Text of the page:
The Mixing Bowl

7 Dec

“WHY BOTHER?”

I popped into my local British Heart Foundation charity shop today, to have a browse. I’ve been mooching around charity shops, jumble sales, car boots and second hand stores for over 20 years now. It’s funny that when I was first introduced to jumble sales and charity shops when I was a young teenager by my late father, I felt embarrassed, extremely self conscious and  hated every minute of standing in the shop whilst dad had a good search through the rags, bags and bric-a-brac. However, since my college days, and especially since being with T, I love having a good browse and scouring the shelves for a good, decent bargain, the racks for a designer shirt, jeans or T-shirt, the books for a bargain read and a quick chat with the friendly staff behind the counter.

So it comes as no surprise that as we’re known by the local shopkeepers, I took the opportunity to do some voluntary work for one of the local charity shops for over a year…I felt the whole experience as extremely beneficial to me for a number of reasons:

1) It stopped me procrastinating and staying at home

2) provided me with the opportunity to meet new people and engage in light conversation with regular customers

3) motivated me to seek out new skills relating to retail and  experiences

4) has increased  my confidence and self-esteem and

5) allowed me to contribute my time and commitment to a worthwhile cause and the feeling of self-satisfaction that I had given something back to the community.

As I grow older, I realise that it is important to give something back to the community but I also realise that as time goes on, people tend to become more and more selfish to the point that they don’t know what to do with themselves. We seem to have lost the ability to interact, be creative and think in practical terms. We have become a “why bother?” nation and look to someone else to fix it for us, whether it’s the TV, DIY, electrical appliances, relationships, homes, gardens,children, businesses…it goes on and on. Sometimes I think we need to look to ourselves and take on more responsibility for our actions and reactions. That’s why I think it’s worthwhile to do some form of voluntary work,whether it’s short or long term. Just to take time out and do something completely different, it doesn’t matter if it’s in a charity shop for a few hours a week, helping people less fortunate than ourselves or in a more creative/business  environment, it’s always worth trying something once. You never know what you might getback from your new venture unless you can be bothered…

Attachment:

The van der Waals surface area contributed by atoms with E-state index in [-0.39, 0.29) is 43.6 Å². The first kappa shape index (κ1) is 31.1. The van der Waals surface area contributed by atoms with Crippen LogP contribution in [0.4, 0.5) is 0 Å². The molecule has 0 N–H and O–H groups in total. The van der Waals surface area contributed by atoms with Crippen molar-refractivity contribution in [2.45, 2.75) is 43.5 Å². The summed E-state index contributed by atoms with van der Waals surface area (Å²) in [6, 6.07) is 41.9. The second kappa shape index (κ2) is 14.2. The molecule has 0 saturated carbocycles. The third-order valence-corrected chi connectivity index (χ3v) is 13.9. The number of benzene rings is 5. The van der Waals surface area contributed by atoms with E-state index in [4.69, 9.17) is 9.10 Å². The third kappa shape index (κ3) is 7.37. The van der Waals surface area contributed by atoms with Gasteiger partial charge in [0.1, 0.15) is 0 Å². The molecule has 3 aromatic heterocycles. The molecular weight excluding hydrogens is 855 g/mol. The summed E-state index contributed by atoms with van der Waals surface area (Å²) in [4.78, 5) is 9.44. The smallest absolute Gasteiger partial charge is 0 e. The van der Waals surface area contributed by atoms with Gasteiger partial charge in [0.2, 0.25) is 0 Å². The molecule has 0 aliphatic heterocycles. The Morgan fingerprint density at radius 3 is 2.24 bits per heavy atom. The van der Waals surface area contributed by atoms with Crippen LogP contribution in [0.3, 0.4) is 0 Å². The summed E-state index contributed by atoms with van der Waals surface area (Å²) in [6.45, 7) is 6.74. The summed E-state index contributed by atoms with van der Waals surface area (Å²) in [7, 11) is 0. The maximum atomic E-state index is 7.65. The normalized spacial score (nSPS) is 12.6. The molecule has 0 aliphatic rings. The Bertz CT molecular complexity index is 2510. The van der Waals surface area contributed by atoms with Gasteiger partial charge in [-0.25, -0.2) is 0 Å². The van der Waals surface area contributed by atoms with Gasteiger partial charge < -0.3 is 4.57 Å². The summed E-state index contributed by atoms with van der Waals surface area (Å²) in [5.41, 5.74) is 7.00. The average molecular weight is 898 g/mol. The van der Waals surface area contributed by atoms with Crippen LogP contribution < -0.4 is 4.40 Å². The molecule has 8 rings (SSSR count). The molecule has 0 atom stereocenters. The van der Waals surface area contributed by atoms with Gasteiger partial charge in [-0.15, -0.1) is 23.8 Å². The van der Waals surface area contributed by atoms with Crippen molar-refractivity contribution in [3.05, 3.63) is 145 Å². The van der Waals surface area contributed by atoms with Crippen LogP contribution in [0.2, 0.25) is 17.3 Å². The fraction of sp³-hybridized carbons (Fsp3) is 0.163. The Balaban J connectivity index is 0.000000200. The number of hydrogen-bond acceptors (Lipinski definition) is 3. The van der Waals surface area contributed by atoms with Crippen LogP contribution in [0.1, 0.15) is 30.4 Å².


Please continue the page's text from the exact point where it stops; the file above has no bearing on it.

imagesCAD9XV8Y

FIFTY SHADES OF GAY

Talking of charity shops, whilst I was in the British Heart Foundation, I bumped into one of my friends’ neighbour. She means well, is very chatty and forthcoming. A blonde bobbed mother of two, married to a man who looks like a film actor from a bygone era…Sometimes she looks quite harrassed and stressed out, other times she appears quite calm, assertive and confident. Personally, I’m not too sure if I want to get to know her better as a friend or keep her at arms length…

Anyway, I digress… we had a brief conversation and she mentioned that she had bought a mixing bowl for £2.50. Now, as I’ve already mentioned, I also enjoy baking and was looking for something similar. So I said if I’d come in a few minutes earlier, maybe I would’ve been able to purchase it first!? and thought nothing of it as I believe if I was meant to have the bowl, it’s a bargain bonus, if not, it doesn’t matter and life goes…But the neighbour replied, in jest, for me to keep my hands off her bowl as she spotted it first, Girlfriend! and tried to flick her wrists and click her fingers at the same time a la Drama Queen. Now, don’t get me wrong but if you want to do that sort of thing, that’s fine. Do that if you like. But don’t assume that just because I’m gay, I also like that passe, cliched camp stereotype. Because that’s all it is…women who know camp, gay men think that all gay men are the same and to impersonate what originally evolved from gay culture and adopt it as a new fashionable mannerism is, as far as ‘m concerned, offensive. I might be camp, theatrical or flamboyant in my own way, but it doesn’t mean I have to be into the whole “You Go, Girl!” click fingers and move head side to side thing.

When people do that today, especially women who have adopted a whole load of gay styles, phrases, mannerisms, anthems and embrace gay men as ther new best friend, I think it just feeds into the stereotype that all gay men are the same. We’re not. We come in all different shapes and sizes, with different beliefs, values, identities, individualities and identities…a whole framework of varied styles, mannerisms , idiosyncracies, foibles and more. Because making that sort of assumption doesn’t do anything for the acceptance of gaymen and the Gay Rights Movement…It’s  a bit like assuming all blonde women are dumb, doesn’t it?

imagesCA0R7M1X                                imagesCA155MMQ                                               marilyn[1]

The Learned Kat

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